Nick Palma was born in Palo Alto, California. When he was six years old, his mother settled the family in the Sunset district of San Francisco. He had a mostly normal, but precarious, childhood. He played “chase” and “war” games with his schoolmates, had numerous rock fights, and staged “Viking” and “Gladiator” bouts in the backyard with his older brother, Bob, and the neighborhood kids. He was fortunate that some of his mischeif, i.e. hopping fences and skipping up and down rooftops, dodging cars and playing in construction sites, did not lead him down the wrong path. His love for physical fitness was his salvation. At thirteen, Nick, was inspired by Bruce Lee’s film, “Enter the Dragon”, he immediately took up the martial arts.
Bob and Nick Palma joined a Choy Li Fut kung fu school. Choy Li Fut emphasizes horse stances and low swift kicks in combination with hand techniques. He also pursued western boxing and grappling skills, which he found to be effective against taller stronger bullies at school. Nick wanted to become a versatile fighter who could handle himself in different types of conflicts, and was extremely impressed by Bruce Lee’s JKD concepts. Eventually, his thirst resulted in two Golden Glove boxing awards and led to other studies including Wing Chun Kung Fu, Tae Kwon Do, Judo, Wrestling, Gymnastics, Fencing, and Tai Chi (Yang style).
As a young man,Nick Palma earned a Bachelor’s degree in Physical Education (Human Movement Studies) from San Francisco State University and an Army officer’s Commission (2nd Lt.) from the University of San Francisco ROTC program. While in the Army, Nick earned numerous citations, including two “Iron Mike” awards, and was voted third in his battalion at a leadership camp at Fort Lewis, Washington. As a member of the Second Infantry Division in Korea, Nick won the 119lb. weight division in boxing at the “Indian Head Olympics” and received his 1st degree black belt at the world Tae Kwon Do center (Kuk Ki Won) in Seoul.
After college and the Army, Nick moved to southern California and began a career in the movies and martial arts as well as the Fitness Industry. Nick’s claim to fame is performing the martial arts moves, gymnastics and small stunts for the character ‘Michaelangelo,’ in the Teenage Mutant Ninja Turtle II Movie: Secret of the Ooze.
Acting and Stunts
Nick Palma was introduced to film making by his cousin, Chuck, when Nick was only eight years old. Chuck filmed some 8 and super 8 mm movies. Then Nick and his friends continued this craft with their own movies filmed at the Golden Gate Park, and Sutro Ruins in San Francisco. At 18, Nick played ‘Sasha’ at Riordan High School showing of “Fiddler on the Roof.” That same year he auditioned for a movie which was being filmed locally in the Bay Area, through a friend Frank Navarro. The movie was “Weapons of Death,” starring Eric Lee (Little King of Kata). Nick ended up working on that movie as a stuntman and became friends with Eric. After earning his degree and after a stint in the US Army, Nick packed up his belongings and headed to Los Angeles to pursue his dreams of acting in movies. It was the friendship with Eric Lee that enabled him to get to L.A. and land the Teenage Mutant Ninja Movie part of Michaelangelo. Before heading to L.A., Nick took a stunt course through Rocky Capella and the Bay Area Stunt Association.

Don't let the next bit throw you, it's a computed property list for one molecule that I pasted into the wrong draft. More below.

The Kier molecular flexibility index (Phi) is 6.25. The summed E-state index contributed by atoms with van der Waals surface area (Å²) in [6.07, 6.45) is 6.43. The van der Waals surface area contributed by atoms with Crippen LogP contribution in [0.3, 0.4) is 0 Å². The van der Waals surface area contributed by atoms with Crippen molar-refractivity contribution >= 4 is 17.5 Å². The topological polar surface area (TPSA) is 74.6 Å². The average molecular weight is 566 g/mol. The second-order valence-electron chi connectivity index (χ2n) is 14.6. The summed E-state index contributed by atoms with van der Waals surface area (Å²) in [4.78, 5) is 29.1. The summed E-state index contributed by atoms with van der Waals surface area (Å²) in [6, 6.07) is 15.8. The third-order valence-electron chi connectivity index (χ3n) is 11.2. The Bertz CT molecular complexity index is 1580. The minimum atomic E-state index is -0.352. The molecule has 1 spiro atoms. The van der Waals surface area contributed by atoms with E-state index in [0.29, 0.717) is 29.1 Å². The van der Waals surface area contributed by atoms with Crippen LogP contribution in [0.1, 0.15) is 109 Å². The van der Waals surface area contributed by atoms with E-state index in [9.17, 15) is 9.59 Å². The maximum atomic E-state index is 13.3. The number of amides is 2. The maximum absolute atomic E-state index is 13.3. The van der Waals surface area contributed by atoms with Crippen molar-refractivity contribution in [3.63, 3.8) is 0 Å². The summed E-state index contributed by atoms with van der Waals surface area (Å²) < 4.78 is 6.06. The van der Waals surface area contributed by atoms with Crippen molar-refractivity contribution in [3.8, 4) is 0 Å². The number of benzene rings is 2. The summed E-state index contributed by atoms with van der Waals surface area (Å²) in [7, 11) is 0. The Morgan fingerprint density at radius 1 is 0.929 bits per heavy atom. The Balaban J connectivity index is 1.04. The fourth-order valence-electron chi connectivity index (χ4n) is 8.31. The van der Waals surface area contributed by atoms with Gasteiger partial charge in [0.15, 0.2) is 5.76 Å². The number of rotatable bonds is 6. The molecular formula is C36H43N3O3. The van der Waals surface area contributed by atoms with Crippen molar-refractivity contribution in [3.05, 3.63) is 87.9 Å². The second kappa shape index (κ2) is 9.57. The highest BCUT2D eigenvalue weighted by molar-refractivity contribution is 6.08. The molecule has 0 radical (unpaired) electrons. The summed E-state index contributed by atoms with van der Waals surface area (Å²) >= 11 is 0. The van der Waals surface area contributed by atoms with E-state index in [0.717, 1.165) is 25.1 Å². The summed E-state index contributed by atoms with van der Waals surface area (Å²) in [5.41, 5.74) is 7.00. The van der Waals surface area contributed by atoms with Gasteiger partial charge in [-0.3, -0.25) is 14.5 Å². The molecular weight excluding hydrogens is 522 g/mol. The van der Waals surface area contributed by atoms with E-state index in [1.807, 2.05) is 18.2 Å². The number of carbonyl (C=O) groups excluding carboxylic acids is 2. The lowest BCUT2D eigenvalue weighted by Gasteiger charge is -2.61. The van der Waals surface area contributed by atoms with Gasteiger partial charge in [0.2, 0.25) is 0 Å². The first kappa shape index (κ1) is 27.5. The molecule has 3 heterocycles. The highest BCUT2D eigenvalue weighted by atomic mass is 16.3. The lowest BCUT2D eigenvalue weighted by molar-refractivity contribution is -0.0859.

Nick has taken the Cinema Production certificate program through Los Angeles City College and completed the program in June of 2012. He also took a four week Film Making class through the New York Film Academy and CCTV 6 in Beijing, China, during the summer of 2012. While in China, Nick took the opportunity to travel the Silk Road. Going as far West in China to the city of Kasgar and making his way East, visiting cities such as Urumqi, Turpan, Duhaung, Luoyang, Deng Feng (Shaolin Temple), Shanghai and Hong Kong.
Martial Arts : Little Dragon II
Nick Palma started his formal martial arts training at the age of thirteen at Doc Fai Wong’s Kung Fu school. The week after the release of Enter the Dragon, trying to capture the versatility of Bruce Lee, Nick took up boxing, gymnastics, wrestling and fencing all at the same time. Of course, this did not go over too well with Sifu Doc Fai Wong, and Nick is sorry to this day for being so difficult. Nick, at the age of 10, and his brother, went through some training of self- defense from their Uncle Jim Castellanos, who had three tours in Vietnam. Nick followed his brother Bob, first to PAL boxing in the mission district and then to Newman’s boxing gym in the tenderloin district of San Francisco. Trained under the guidance of Johnny Vidal ‘Carnation’ and Edward Mullins. At 18 Nick won the 106 lb. Golden Glove Championships by default, and won the 112 lb. Golden Glove Championships in 1980. Nick joined the US Army and his first duty station was Camp Casey, South Korea. He won the Indian Head Olympics 119 lb. weight class and caught the eye of Charles Mooney (Silver Medalist 1976 Olympics), and boxing coach at Camp Casey. And winning the Eight Army Boxing Tournament for the 119lb. weight division in Seoul, Korea. The second half of his tour in Korea, Nick took up the Korean martial art of Tae Kwon Do. In which he excelled and tested for his black belt at the Kuk Ki Won in Seoul. Upon being discharged from active duty, Nick went to San Francisco State University and took up wrestling through Lars Jensen, after school he enrolled in another Choy Li Fut school through EY Lee. Then settled on Wing Chun through Eddie Chong. When he came down to L.A., he was introduced to Ted Wong through Zee Lo. Nick took several private lessons with Ted, and started to get involved with the JKD Organizations and seminar’s through the Bruce Lee Foundation, Ted Wong’s JKD and Jerry Poteet’s JKD.